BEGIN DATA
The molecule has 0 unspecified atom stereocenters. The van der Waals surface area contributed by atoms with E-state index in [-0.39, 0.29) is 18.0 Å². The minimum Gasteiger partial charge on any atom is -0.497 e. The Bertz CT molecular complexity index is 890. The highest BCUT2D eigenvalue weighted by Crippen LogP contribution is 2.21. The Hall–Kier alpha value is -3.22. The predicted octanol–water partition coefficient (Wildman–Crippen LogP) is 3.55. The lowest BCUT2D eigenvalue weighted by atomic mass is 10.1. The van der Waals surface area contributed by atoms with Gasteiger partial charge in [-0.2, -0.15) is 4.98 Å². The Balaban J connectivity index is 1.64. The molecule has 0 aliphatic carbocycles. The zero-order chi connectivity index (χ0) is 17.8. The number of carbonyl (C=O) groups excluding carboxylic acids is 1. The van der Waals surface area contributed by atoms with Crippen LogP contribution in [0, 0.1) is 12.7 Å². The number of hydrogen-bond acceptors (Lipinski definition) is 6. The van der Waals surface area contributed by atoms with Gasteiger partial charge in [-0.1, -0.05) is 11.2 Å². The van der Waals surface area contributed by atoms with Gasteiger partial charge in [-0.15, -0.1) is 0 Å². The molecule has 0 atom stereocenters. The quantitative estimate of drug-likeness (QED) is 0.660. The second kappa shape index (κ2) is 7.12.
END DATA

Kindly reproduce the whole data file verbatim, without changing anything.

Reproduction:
The molecule has 0 unspecified atom stereocenters. The van der Waals surface area contributed by atoms with E-state index in [-0.39, 0.29) is 18.0 Å². The minimum Gasteiger partial charge on any atom is -0.497 e. The Bertz CT molecular complexity index is 890. The highest BCUT2D eigenvalue weighted by Crippen LogP contribution is 2.21. The Hall–Kier alpha value is -3.22. The predicted octanol–water partition coefficient (Wildman–Crippen LogP) is 3.55. The lowest BCUT2D eigenvalue weighted by atomic mass is 10.1. The van der Waals surface area contributed by atoms with Gasteiger partial charge in [-0.2, -0.15) is 4.98 Å². The Balaban J connectivity index is 1.64. The molecule has 0 aliphatic carbocycles. The zero-order chi connectivity index (χ0) is 17.8. The number of carbonyl (C=O) groups excluding carboxylic acids is 1. The van der Waals surface area contributed by atoms with Crippen LogP contribution in [0, 0.1) is 12.7 Å². The number of hydrogen-bond acceptors (Lipinski definition) is 6. The van der Waals surface area contributed by atoms with Gasteiger partial charge in [-0.1, -0.05) is 11.2 Å². The van der Waals surface area contributed by atoms with Gasteiger partial charge in [-0.15, -0.1) is 0 Å². The molecule has 0 atom stereocenters. The quantitative estimate of drug-likeness (QED) is 0.660. The second kappa shape index (κ2) is 7.12.